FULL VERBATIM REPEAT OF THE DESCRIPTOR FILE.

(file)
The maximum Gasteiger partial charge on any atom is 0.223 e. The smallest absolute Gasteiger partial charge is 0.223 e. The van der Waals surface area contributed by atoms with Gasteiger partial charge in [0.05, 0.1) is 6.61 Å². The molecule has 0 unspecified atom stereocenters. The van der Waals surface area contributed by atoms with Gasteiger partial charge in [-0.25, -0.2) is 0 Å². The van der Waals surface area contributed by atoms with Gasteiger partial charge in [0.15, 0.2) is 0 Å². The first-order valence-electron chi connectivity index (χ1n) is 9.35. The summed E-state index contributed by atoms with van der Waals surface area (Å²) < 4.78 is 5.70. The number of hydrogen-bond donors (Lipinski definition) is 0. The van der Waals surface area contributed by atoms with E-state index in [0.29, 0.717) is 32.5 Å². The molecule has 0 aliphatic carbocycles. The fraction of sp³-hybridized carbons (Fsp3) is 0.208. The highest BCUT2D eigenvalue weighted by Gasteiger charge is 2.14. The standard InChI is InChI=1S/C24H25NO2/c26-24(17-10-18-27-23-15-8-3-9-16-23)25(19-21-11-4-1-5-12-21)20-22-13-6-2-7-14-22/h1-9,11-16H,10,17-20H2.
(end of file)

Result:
The maximum Gasteiger partial charge on any atom is 0.223 e. The smallest absolute Gasteiger partial charge is 0.223 e. The van der Waals surface area contributed by atoms with Gasteiger partial charge in [0.05, 0.1) is 6.61 Å². The molecule has 0 unspecified atom stereocenters. The van der Waals surface area contributed by atoms with Gasteiger partial charge in [-0.25, -0.2) is 0 Å². The van der Waals surface area contributed by atoms with Gasteiger partial charge in [0.15, 0.2) is 0 Å². The first-order valence-electron chi connectivity index (χ1n) is 9.35. The summed E-state index contributed by atoms with van der Waals surface area (Å²) < 4.78 is 5.70. The number of hydrogen-bond donors (Lipinski definition) is 0. The van der Waals surface area contributed by atoms with E-state index in [0.29, 0.717) is 32.5 Å². The molecule has 0 aliphatic carbocycles. The fraction of sp³-hybridized carbons (Fsp3) is 0.208. The highest BCUT2D eigenvalue weighted by Gasteiger charge is 2.14. The standard InChI is InChI=1S/C24H25NO2/c26-24(17-10-18-27-23-15-8-3-9-16-23)25(19-21-11-4-1-5-12-21)20-22-13-6-2-7-14-22/h1-9,11-16H,10,17-20H2.